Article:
Usually, this theory would be the result of politically motivated crackpots linking together unrelated events for why the carrier can’t recover quickly, however, Southwest pilots announced they sought to block the move and unlike the other carriers, the pilot’s union, SWAPA is the filing party.
The Southwest Airlines Pilots Association (SWAPA), a union, has filed a lawsuit against SWA over its vaccine mandate, The Dallas Morning News reported. SWAPA has authorized its members to demonstrate against the mandate and strenuous working conditions during the pandemic. The union has also authorized $1 million in support of those protests, which could begin this fall, SWAPA president Casey Murray said.
A union for SWA mechanics has also issued a statement opposing the mandate on contractual grounds, the publication added.
However, the union has been clear that there is no organized labor action at this time:
Southwest did not comment on speculations circulating online claiming the issues might be related to labor action due to vaccine mandates.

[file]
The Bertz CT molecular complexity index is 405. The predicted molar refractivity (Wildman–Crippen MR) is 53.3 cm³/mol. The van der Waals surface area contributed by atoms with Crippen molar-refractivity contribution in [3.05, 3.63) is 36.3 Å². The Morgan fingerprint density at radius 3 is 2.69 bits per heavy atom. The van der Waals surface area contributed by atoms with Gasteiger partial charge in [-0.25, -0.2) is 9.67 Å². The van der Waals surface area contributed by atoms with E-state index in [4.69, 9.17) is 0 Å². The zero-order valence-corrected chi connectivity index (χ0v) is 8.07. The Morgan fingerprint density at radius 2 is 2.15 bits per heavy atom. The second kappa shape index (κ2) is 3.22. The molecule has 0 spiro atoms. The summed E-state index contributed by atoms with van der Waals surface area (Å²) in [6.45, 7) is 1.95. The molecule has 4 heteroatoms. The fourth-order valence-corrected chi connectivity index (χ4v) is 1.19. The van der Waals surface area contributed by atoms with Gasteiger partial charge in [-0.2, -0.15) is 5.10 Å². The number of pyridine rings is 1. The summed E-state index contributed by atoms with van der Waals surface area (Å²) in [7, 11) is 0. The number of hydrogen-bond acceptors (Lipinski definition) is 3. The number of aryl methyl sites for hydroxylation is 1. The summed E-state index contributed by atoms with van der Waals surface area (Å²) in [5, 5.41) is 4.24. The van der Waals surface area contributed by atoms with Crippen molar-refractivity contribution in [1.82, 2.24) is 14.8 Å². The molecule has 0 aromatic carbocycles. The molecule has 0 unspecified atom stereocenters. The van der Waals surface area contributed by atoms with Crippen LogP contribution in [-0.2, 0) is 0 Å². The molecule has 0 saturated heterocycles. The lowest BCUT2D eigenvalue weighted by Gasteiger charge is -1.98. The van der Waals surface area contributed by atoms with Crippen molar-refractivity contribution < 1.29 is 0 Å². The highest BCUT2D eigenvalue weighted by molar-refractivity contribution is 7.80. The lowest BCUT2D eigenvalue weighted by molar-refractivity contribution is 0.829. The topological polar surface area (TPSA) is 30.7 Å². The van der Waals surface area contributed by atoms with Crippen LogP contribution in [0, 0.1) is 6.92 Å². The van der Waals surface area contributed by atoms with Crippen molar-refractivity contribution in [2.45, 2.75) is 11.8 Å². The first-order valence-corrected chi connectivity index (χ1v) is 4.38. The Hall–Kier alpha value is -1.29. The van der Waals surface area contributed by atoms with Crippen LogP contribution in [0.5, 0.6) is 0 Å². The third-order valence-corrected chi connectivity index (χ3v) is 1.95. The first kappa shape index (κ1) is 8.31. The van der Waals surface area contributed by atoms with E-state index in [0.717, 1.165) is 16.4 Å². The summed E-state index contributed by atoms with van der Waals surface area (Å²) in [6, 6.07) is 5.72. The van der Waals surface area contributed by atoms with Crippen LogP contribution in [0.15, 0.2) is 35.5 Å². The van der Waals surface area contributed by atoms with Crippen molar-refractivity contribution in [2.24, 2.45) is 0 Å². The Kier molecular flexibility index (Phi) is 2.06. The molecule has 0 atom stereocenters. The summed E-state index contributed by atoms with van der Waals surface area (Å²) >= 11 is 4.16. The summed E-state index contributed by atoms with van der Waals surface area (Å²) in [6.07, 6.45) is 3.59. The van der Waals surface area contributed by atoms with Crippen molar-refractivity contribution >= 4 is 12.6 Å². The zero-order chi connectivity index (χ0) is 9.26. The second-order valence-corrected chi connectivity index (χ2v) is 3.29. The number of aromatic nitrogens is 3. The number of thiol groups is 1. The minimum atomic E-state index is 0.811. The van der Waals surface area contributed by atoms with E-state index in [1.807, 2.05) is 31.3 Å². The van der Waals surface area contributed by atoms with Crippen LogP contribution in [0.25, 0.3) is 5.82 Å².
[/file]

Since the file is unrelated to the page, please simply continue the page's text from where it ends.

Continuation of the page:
A spokesperson for the Southwest Airlines Pilots Association told The Arizona Republic that the organization was unaware of any labor-related issues and would not condone any sort of work stoppage.
What is the true cause for Southwest Airlines’ significant flight disruptions and what is the remedy? If it was solely the air traffic control issue or weather delays, those should be resolved by now given the substantial size of Southwest’s operation (largest domestic carrier.) There’s no question that this was a factor, as I mentioned other carriers had flights diverted due to weather as well. However, Southwest canceling large amounts of flights this week would point to a larger issue, one yet to be revealed as the other two culprits are eliminated.
What do you think? Was it a perfect storm for Southwest Airlines with substantial traffic into a problematic ATC situation? Was weather to blame? Are pilots using organized action against Southwest? Is it something else entirely?